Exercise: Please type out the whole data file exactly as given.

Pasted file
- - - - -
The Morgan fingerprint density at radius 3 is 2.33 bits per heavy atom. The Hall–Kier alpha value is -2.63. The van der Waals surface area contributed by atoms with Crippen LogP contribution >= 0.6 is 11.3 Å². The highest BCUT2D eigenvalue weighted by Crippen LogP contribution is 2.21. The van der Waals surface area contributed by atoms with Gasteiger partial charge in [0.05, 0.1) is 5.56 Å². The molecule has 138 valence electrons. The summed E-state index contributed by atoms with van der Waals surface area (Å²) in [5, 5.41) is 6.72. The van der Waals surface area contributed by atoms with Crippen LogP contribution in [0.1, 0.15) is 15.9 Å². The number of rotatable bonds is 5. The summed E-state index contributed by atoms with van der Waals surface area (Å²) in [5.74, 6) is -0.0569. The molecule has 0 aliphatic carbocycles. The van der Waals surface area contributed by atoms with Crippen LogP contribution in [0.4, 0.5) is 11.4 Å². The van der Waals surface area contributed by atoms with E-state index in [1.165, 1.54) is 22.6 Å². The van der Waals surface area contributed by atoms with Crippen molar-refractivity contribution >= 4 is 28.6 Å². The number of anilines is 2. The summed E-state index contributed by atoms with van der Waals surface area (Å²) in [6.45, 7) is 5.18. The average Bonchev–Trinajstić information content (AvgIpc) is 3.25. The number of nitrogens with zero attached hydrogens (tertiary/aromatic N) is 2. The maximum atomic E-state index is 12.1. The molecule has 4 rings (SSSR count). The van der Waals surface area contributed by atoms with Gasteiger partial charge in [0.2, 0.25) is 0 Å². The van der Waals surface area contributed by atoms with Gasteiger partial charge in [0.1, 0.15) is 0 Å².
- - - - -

The Morgan fingerprint density at radius 3 is 2.33 bits per heavy atom. The Hall–Kier alpha value is -2.63. The van der Waals surface area contributed by atoms with Crippen LogP contribution >= 0.6 is 11.3 Å². The highest BCUT2D eigenvalue weighted by Crippen LogP contribution is 2.21. The van der Waals surface area contributed by atoms with Gasteiger partial charge in [0.05, 0.1) is 5.56 Å². The molecule has 138 valence electrons. The summed E-state index contributed by atoms with van der Waals surface area (Å²) in [5, 5.41) is 6.72. The van der Waals surface area contributed by atoms with Crippen LogP contribution in [0.1, 0.15) is 15.9 Å². The number of rotatable bonds is 5. The summed E-state index contributed by atoms with van der Waals surface area (Å²) in [5.74, 6) is -0.0569. The molecule has 0 aliphatic carbocycles. The van der Waals surface area contributed by atoms with Crippen LogP contribution in [0.4, 0.5) is 11.4 Å². The van der Waals surface area contributed by atoms with E-state index in [1.165, 1.54) is 22.6 Å². The van der Waals surface area contributed by atoms with Crippen molar-refractivity contribution >= 4 is 28.6 Å². The number of anilines is 2. The summed E-state index contributed by atoms with van der Waals surface area (Å²) in [6.45, 7) is 5.18. The average Bonchev–Trinajstić information content (AvgIpc) is 3.25. The number of nitrogens with zero attached hydrogens (tertiary/aromatic N) is 2. The maximum atomic E-state index is 12.1. The molecule has 4 rings (SSSR count). The van der Waals surface area contributed by atoms with Gasteiger partial charge in [0.2, 0.25) is 0 Å². The van der Waals surface area contributed by atoms with Gasteiger partial charge in [0.1, 0.15) is 0 Å².